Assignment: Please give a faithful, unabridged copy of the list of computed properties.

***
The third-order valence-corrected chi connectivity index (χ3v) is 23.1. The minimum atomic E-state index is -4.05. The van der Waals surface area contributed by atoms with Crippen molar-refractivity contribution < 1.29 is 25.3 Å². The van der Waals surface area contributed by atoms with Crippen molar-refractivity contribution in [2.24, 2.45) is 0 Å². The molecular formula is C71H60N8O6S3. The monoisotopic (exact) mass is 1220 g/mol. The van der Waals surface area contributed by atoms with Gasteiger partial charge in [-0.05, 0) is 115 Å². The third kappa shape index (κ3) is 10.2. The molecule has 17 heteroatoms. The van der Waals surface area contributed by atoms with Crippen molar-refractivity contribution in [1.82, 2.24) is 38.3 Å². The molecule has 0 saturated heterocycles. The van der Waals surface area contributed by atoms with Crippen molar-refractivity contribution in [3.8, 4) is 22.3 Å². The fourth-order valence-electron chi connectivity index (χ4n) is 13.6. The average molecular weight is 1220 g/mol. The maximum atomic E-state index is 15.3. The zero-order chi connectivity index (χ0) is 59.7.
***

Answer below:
The third-order valence-corrected chi connectivity index (χ3v) is 23.1. The minimum atomic E-state index is -4.05. The van der Waals surface area contributed by atoms with Crippen molar-refractivity contribution < 1.29 is 25.3 Å². The van der Waals surface area contributed by atoms with Crippen molar-refractivity contribution in [2.24, 2.45) is 0 Å². The molecular formula is C71H60N8O6S3. The monoisotopic (exact) mass is 1220 g/mol. The van der Waals surface area contributed by atoms with Gasteiger partial charge in [-0.05, 0) is 115 Å². The third kappa shape index (κ3) is 10.2. The molecule has 17 heteroatoms. The van der Waals surface area contributed by atoms with Crippen molar-refractivity contribution in [1.82, 2.24) is 38.3 Å². The molecule has 0 saturated heterocycles. The van der Waals surface area contributed by atoms with Crippen molar-refractivity contribution in [3.8, 4) is 22.3 Å². The fourth-order valence-electron chi connectivity index (χ4n) is 13.6. The average molecular weight is 1220 g/mol. The maximum atomic E-state index is 15.3. The zero-order chi connectivity index (χ0) is 59.7.